In operation, with theaparts in the position shown in Fig. 1 and in dotted lines in Fig. 7, finger 18 is withdrawn Vfrom'the path of the stream, so that a solid stream may be thrown. In case a thin and broad or fan-shaped stream is desired the operator slides collar 15 along casing 13, and this movement through pin 16 causes finger 18 to be advanced, spring 19 operating at the same time to throw the forward end of the linger angularly across the path of the stream, thus deflecting and spreading the said stream. As finger 18 is advanced lug 2O moves under lug 21 until shoulder 22 reaches a position in which itis engaged by said lug' 21. By this means the finger is positively held in position against the action of the stream, but is at the same time perfectly free to be withdrawn by shifting collar 15. In case the operator desires to change the plane of the deflected or fan-shaped stream he rotates casing 13 about the nozzle, carrying with it finger 18, so that by this means, which is under easy and perfect control, the stream may be causedA to lie'in any desired plane, thus making it possible to throw a thin flat stream in a horizontal plane to cover a large area or to quickly change said stream so that it may pass into a narrow space formed by two walls.
I am aware that it is not new to provide a pivoted finger which may be thrown into the path of the stream; but in prior devices the means for operatingthe finger have been slow and awkward in manipulation and no means have been provided to shift the plane of the stream except by twisting the hose. Such an operation with a large hose is practieallyimpossible, while with the construction above described the plane of the stream may be easily, quickly, and accurately changed. It is also possible to so regulate the position of the finger that any desired fiattening of the stream may be produced.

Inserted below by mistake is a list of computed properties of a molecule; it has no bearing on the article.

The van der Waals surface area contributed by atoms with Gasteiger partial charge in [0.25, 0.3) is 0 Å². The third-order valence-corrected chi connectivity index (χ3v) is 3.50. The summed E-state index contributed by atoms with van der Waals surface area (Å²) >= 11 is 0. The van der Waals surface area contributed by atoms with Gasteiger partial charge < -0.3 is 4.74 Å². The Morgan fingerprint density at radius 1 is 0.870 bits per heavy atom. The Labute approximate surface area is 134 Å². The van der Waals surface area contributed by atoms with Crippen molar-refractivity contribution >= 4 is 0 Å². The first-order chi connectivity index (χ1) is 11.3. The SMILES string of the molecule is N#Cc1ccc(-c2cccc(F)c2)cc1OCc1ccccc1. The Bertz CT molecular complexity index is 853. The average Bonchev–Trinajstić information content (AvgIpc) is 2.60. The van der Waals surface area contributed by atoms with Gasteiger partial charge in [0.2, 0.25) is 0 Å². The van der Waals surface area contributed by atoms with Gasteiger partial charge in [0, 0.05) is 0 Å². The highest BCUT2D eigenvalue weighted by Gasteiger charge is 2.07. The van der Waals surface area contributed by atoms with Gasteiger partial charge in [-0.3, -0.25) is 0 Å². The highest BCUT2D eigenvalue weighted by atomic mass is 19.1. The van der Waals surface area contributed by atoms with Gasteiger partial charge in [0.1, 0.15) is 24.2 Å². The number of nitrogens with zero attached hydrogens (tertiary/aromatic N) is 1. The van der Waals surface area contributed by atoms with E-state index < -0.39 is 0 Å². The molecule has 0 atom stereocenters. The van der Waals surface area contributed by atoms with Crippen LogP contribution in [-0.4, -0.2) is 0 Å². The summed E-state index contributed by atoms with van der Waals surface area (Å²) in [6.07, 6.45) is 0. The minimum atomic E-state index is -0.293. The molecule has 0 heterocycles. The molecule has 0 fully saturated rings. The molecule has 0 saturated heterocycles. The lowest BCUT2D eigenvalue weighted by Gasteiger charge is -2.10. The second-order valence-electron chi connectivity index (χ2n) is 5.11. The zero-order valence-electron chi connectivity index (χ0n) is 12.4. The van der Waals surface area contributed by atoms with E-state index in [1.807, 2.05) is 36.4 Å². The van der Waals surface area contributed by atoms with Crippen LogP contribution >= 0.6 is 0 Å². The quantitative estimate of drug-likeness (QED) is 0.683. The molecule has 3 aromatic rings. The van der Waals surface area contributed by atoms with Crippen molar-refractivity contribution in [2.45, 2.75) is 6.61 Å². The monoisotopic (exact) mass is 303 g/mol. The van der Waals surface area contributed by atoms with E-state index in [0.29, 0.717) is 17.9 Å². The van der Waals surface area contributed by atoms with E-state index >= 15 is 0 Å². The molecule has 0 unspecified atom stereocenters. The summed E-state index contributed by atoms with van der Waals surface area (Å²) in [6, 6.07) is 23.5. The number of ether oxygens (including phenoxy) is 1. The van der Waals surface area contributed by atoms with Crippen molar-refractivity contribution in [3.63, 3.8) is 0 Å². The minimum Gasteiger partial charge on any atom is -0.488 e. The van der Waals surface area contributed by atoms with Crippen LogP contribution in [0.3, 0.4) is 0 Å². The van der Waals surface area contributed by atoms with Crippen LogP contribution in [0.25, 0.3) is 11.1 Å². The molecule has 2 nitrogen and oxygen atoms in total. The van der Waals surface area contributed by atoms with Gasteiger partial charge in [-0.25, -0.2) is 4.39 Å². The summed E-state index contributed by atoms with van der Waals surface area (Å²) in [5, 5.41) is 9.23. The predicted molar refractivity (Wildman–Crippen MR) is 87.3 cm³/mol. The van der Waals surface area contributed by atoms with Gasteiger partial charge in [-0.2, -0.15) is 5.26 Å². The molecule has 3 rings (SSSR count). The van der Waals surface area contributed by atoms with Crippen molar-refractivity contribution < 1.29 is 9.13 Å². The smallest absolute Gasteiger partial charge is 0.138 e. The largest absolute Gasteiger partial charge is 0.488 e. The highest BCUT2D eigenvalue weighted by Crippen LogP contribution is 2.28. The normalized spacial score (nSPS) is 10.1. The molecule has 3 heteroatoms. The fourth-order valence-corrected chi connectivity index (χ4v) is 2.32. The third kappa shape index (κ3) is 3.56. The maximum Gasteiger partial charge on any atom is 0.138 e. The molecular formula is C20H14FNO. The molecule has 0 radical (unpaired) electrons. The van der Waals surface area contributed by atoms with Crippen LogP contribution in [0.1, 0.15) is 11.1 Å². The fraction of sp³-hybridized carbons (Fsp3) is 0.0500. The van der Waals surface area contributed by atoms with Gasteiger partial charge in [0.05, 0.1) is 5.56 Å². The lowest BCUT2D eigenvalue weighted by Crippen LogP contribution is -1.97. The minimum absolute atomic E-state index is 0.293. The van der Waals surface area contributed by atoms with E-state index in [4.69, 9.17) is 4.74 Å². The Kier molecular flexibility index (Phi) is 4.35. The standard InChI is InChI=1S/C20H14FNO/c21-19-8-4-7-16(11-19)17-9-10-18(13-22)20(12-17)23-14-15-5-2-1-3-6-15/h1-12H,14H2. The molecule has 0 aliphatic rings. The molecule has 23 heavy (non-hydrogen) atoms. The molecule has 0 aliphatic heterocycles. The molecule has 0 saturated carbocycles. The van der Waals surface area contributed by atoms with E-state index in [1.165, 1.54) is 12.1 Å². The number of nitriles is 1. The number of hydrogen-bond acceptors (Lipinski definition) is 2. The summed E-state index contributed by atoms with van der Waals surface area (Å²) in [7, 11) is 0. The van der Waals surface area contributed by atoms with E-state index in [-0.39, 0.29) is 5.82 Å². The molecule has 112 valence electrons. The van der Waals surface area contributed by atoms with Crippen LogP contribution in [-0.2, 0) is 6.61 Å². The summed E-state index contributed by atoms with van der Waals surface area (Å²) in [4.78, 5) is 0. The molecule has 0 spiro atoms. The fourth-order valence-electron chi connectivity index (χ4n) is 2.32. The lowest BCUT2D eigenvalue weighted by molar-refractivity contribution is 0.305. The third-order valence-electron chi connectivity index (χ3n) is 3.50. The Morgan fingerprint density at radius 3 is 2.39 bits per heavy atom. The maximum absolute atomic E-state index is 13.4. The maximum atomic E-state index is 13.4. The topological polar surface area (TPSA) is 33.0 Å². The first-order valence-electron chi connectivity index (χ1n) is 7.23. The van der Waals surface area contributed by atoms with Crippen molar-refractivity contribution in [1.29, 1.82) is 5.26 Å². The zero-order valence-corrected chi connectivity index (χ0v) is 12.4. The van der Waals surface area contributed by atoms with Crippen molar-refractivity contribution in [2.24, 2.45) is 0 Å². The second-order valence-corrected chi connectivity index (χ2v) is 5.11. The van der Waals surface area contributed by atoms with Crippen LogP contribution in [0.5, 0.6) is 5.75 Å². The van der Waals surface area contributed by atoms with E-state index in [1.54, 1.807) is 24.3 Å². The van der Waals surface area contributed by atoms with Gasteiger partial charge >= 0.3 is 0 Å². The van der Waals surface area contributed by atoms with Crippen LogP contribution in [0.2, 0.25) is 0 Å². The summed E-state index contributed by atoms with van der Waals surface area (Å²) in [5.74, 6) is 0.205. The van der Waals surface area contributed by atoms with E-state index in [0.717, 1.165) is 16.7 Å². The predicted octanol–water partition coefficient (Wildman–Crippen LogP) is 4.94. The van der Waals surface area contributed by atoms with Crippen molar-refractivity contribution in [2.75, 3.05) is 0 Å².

I claim as my invention- 1. A nozzle, a casing rotatively mounted around said nozzle, a finger mounted within said casing and rotating therewith, and means for throwing said nger across the nozzleorifice.
2. A nozzle, a casing rotatively mounted around the nozzle, a finger pivotally mounted in said casing and longitudinally movable thereimmeans for moving said finger within the casing, and means for throwing said finger across the nozzle.
movable with relation to the nozzle, means for throwing said finger across the nozzle-orifice by a longitudinal movement of said finger, and means for rotating said finger about the nozzle.
6. A nozzle, a pivoted finger longitudinally movable with relation to the nozzle, means for throwing said finger across the nozzle-orifice by a longitudinal movement of said finger, and means for holding said finger in position across the nozzle-orifioe.
7. A nozzle, a pivoted finger longitudinally movable with relation to the nozzle, means for throwing said finger across the nozzle-orifice by a longitudinal movement of said finger, means for holding said finger in said position, and means for rotating said finger about the nozzle.
8. A nozzle, a casing surrounding said nozzle, a finger pivotally mounted in said casing and longitudinally movable therein, means for moving said finger within the casing and thereby throwing the said finger across the nozzle-orifice, and cooperating means carried by said finger `and casing whereby, when the finger is thrown across the nozzle-orifice the v said means will operate to holdsaid finger in said position.
9. A nozzle, a casing rotatively mounted around said nozzle, atingerpivotallymounted in said casing and longitudinally movable therein, means for moving said finger within the casing and thereby throwing the said finger across the nozzle-orifice, and cooperating means carried by said finger and casing whereby, when the finger is thrown across the nozzie-orifice the said means will operate to hold said finger in said position.
GEORGE W. TINSLEY.
DAvm SToBo, MATTIE SHULTz.